The Women of the South in War Times. Matthew Page Andrews.

The Women of the South in War Times.

Baltimore: The Norman, Remington Co., 1920. First edition of this collection of personal narratives of Confederate women. With four photo plates (including frontispiece). Some dustsoiling to cloth. Ink ownership signature (1921) of a Mrs. E.L. Merry to front pastedown. Foxing to a few leaves. One plate loose, laid in at original position. A very good, tight copy. Publisher’s red cloth titled in gilt. Octavo. xvii, [2], 466 pp. Item #17192

The present work begins with a foreword defending the people of the Confederacy, particularly women. The author presents the narratives collected here to humanize the women of the South and avoid the “well-intended but somewhat doubt-provoking abundance of perfervid eloquence heaped upon them by a certain type of orator much given to flowery speech,” (p. 3). Matthew Page Andrews (1879 – 1947) was an editor, author, and prominent Southern historian. He was the nephew of Thomas Nelson Page (1853 – 1922), the Confederacy-born author and lawyer. Andrews also wrote The Tercentenary History of Maryland, The Old Dominion, A History of the United States, and The American’s Creed and Its Meaning. He was also the editorial advisor to the Yale University Press film series Chronicles of America. Andrews was staunch defender of aristocratic Southern white opinion: he was opposed, for example, to Republicans, prohibitionists, and abolitionists. He was also a supporter of the 1931 “Faithful Slave Memorial” at Harper’s Ferry and played a principal role in the controversy surrounding the memorial.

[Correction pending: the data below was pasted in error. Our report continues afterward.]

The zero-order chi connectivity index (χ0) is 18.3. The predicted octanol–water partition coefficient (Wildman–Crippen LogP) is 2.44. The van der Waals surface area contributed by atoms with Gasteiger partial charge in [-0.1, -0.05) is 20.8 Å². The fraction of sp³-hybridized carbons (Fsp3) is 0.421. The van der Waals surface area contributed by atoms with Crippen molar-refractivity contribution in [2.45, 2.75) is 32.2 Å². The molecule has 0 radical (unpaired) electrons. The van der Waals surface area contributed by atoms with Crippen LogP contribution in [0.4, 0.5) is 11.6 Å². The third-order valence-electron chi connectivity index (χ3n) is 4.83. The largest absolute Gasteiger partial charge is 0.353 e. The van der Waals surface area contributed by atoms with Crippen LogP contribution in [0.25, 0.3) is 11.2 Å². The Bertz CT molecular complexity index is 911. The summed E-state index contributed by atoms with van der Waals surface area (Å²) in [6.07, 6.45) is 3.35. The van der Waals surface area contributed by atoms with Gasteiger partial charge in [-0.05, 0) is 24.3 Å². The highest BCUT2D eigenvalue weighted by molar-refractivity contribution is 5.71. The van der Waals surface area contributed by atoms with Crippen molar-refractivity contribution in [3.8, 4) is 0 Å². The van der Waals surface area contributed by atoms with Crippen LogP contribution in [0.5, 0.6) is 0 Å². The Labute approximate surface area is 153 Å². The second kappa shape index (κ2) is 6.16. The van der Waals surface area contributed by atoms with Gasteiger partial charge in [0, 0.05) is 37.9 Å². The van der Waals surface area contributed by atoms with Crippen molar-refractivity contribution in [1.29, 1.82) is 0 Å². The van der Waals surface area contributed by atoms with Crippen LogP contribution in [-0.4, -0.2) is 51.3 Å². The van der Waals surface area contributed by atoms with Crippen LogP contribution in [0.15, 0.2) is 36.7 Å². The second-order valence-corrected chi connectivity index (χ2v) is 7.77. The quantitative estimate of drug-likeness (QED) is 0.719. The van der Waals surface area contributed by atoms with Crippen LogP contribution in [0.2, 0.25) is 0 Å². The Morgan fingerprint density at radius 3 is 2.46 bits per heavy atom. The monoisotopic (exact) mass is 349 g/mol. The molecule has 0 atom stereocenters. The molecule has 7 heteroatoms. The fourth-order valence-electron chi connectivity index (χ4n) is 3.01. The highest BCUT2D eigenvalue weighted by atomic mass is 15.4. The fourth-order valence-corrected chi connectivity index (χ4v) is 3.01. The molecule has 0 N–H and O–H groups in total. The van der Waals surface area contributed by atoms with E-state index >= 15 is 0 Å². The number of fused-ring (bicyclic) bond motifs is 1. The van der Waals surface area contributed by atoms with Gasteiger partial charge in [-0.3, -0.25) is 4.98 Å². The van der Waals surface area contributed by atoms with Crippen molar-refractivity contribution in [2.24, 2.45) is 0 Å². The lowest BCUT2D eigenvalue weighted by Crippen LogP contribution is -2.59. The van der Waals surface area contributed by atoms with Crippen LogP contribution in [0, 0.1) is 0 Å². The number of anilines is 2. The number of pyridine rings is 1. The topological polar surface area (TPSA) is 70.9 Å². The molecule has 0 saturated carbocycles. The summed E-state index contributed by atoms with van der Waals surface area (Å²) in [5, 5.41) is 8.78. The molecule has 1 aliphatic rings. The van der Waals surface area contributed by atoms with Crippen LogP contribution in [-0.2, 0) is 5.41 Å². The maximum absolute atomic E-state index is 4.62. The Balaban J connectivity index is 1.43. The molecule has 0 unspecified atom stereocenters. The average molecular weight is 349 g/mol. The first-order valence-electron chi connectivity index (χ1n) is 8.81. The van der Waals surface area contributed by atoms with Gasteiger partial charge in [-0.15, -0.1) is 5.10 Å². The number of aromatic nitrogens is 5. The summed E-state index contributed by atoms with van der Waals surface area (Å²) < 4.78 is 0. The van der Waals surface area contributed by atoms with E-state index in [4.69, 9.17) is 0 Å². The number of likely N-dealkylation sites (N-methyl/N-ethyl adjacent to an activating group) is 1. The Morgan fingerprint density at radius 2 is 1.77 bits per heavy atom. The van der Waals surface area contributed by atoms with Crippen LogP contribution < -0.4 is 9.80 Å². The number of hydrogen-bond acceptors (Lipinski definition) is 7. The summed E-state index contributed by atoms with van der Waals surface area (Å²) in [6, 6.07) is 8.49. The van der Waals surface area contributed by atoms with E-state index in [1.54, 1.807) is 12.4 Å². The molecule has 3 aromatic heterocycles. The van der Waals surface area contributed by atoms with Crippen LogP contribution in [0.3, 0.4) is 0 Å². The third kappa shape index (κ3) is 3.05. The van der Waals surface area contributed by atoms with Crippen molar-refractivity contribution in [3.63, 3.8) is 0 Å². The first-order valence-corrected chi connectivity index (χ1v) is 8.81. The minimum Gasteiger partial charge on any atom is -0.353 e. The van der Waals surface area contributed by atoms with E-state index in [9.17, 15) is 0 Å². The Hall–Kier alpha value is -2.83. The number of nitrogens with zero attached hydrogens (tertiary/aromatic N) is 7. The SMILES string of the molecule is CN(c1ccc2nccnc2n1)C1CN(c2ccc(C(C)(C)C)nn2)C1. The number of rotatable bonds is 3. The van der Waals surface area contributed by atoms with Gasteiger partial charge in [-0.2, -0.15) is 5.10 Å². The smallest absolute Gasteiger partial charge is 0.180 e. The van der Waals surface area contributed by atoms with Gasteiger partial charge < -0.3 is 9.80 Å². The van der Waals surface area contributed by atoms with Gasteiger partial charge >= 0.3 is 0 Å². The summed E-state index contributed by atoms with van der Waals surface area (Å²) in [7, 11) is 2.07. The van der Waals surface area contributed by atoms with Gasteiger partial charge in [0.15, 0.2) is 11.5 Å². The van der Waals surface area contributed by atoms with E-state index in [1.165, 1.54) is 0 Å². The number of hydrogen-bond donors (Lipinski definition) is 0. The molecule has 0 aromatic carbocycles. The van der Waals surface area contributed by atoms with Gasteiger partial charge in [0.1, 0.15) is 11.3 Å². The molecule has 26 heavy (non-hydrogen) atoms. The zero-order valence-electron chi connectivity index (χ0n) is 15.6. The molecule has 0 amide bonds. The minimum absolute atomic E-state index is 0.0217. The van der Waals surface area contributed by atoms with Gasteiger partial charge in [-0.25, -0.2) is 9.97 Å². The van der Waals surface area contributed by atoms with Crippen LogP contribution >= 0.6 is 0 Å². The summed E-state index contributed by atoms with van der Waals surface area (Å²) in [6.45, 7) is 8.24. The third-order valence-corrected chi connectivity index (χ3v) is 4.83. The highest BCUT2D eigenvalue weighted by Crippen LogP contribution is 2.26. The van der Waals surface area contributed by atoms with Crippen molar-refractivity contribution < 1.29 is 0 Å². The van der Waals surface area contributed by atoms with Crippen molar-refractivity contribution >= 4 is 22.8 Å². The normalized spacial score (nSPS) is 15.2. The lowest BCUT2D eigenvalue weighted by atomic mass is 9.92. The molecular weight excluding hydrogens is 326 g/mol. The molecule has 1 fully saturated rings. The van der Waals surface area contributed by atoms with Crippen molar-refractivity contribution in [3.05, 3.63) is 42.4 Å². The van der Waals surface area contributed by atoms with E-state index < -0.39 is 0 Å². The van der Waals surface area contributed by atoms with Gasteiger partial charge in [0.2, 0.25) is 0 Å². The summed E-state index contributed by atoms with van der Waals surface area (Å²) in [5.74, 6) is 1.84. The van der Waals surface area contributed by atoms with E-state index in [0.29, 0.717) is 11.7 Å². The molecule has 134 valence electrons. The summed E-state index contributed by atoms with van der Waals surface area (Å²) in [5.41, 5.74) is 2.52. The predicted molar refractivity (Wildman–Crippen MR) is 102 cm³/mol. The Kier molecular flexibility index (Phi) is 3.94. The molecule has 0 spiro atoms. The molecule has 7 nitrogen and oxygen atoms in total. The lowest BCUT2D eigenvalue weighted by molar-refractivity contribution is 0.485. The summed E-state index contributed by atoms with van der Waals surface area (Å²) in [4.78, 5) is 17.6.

West Virginia and Regional History Center (West Virginia University) website. Matthew Page Andrews correspondence collection summary.

Price: $150.00

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